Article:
Amid his time in the White House, Barack Obama frequently abused the powers of the executive branch. Presently, Attorney General Jeff Sessions is finding a way to guarantee that no president will have the capacity to abuse his power again the way Obama did. Sessions disclosed to Breitbart that the Department of Justice was ending the “executive branch legal activism” of the past organization, while likewise fighting the judicial activism of liberal judges.
“I think the department did become too political” under President Barack Obama, Sessions said. “Essentially, it was executive branch legal activism. They would take cases or regulations or statutes and expand or redefine the meaning of words in them to advance the agenda that they thought ought to be advanced — an agenda that often had zero chance of passing Congress, where the elected representatives sit.”
“So you have an agenda, and you can’t get Congress to pass it, so you use unelected regulatory officials and lawyers to draft regulations and enforcement policies that carry out a political agenda that the people don’t favor,” he proceeded. “And I think that was a factor in this past [presidential] election, and it was an issue that was known to a lot of business and legal experts. They saw this as a dangerous trend.”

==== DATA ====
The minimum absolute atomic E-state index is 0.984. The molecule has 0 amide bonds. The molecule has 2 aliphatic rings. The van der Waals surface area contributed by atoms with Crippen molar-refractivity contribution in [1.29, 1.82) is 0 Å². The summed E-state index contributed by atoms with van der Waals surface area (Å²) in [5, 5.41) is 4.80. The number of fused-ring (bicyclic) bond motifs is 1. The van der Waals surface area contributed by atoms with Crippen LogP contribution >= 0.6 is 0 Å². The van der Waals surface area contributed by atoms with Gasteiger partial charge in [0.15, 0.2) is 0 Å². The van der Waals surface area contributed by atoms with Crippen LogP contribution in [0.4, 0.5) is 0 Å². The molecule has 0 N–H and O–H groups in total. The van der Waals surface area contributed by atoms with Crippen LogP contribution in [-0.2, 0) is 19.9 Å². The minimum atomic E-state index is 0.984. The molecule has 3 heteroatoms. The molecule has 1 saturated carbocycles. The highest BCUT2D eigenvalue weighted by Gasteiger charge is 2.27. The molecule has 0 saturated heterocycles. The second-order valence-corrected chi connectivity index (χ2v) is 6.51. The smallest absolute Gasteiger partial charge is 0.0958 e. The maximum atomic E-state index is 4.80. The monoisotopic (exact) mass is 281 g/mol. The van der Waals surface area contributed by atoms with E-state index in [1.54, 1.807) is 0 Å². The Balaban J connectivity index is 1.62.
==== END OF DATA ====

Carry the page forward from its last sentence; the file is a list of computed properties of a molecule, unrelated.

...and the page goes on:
Sessions cited to Obama’s Deferred Action for Childhood Arrivals (DACA) program — which terminates March 5 — as an essential case of “executive branch legal activism.” The attorney general went ahead to excoriate the courts for keeping President Donald Trump from pulling back Obama’s policy.
“[President Obama] said repeatedly that it was not legal, he couldn’t do it. Congress had took up an issue and it failed to pass. So they just did it anyway,” he said. “But now when we tried … to withdraw the DACA policy … we’ve been sued and judges have stopped simple withdrawal of the policy.”
Sessions clarified that the biggest surprise” of his tenure as Attorney General “has been the plethora of [cases] in which a single sitting federal judge — one federal judge out of 600 some-odd — for insubstantial reasons, issues an injunction that bars the executive branch of the government from protecting people, and from being able to fulfill the function for which the chief executive was elected to fulfill.”
He said that the executive branch couldn’t go about as a “coequal” branch of government on the off chance that it needed to “gain approval of every one of 600 federal judges to carry out the policies [the President] was elected to do.”
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